The Australian developers say the battery, which uses low-priced sulphur in its electrodes, could also power an electric vehicle to drive more than 620 miles.
If commercially viable, the manufacturing process could produce batteries that enable electric vehicles to drive over 1000 kilometres between charges, and keep smartphones running for five continuous days, the researchers said. Theoretically, lithiumsulfur batteries are capable of holding up to five-times more energy than lithiumion ones, but until now they have been wildly impractical for use in consumer electronics.
Imagine being able to leave your bulky power banks and external batteries at home during a music festival or road trip.
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This Li-S battery would also be cheaper to produce, have a smaller environmental footprint than those now on the market, and lead to less hazardous waste, the researchers say. According to The Faraday Institution, there are also "major" issues with the insulating nature of sulfur, the loss of active battery material over time, and the degradation of the lithium anode. "Lithium-sulphur batteries, which use extremely high-capacity sulphur, can store fivetimes as much capacity as traditional lithium-ion batteries, and are made from cheap materials that are available worldwide", said Mahdokht Shaibani, who led the research. The first testing will take place in Australia early this year.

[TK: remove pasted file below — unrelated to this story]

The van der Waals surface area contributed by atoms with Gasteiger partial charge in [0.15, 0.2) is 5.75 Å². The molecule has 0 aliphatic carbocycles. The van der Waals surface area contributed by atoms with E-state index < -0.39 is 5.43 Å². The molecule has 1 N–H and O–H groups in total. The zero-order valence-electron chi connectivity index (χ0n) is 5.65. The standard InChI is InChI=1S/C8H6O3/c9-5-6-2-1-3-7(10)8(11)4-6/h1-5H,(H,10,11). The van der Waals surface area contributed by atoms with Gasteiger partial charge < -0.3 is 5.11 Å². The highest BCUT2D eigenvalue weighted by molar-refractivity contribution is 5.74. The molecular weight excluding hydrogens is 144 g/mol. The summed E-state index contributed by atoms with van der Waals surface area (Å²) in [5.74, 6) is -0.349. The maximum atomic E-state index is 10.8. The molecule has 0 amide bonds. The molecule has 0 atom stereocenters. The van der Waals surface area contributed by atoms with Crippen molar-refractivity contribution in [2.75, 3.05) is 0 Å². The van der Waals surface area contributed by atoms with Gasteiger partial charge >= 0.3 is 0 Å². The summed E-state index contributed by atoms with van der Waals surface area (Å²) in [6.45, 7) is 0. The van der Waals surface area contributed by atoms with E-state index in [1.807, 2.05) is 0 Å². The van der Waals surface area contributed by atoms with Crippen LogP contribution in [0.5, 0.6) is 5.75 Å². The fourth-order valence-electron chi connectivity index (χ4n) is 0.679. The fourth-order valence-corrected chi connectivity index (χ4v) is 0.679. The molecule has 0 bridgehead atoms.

The team in Australia, whose research was published in the journal Science Advances, reconfigured the design of sulfur cathodes so that they are able to withstand higher stress loads without seeing a drop in overall performance. With better performance and fewer environmental impacts, the ultra-high capacity Li-S battery is something to definitely look forward to. Prototype cells have been successfully fabricated by German R&D partners Fraunhofer Institute for Material and Beam Technology. Some of the largest battery makers in China and Europe are also interested in upscaling production for the battery. "Our research team has received more than $2.5 million in funding from government and global industry partners to trial this battery technology in cars and grids from this year", she says in a statement.
"This approach not only favors high performance metrics and long cycle life", Hill said in a statement, "but is also simple and extremely low-priced to manufacture, using water-based processes, and can lead to significant reductions in environmentally hazardous waste".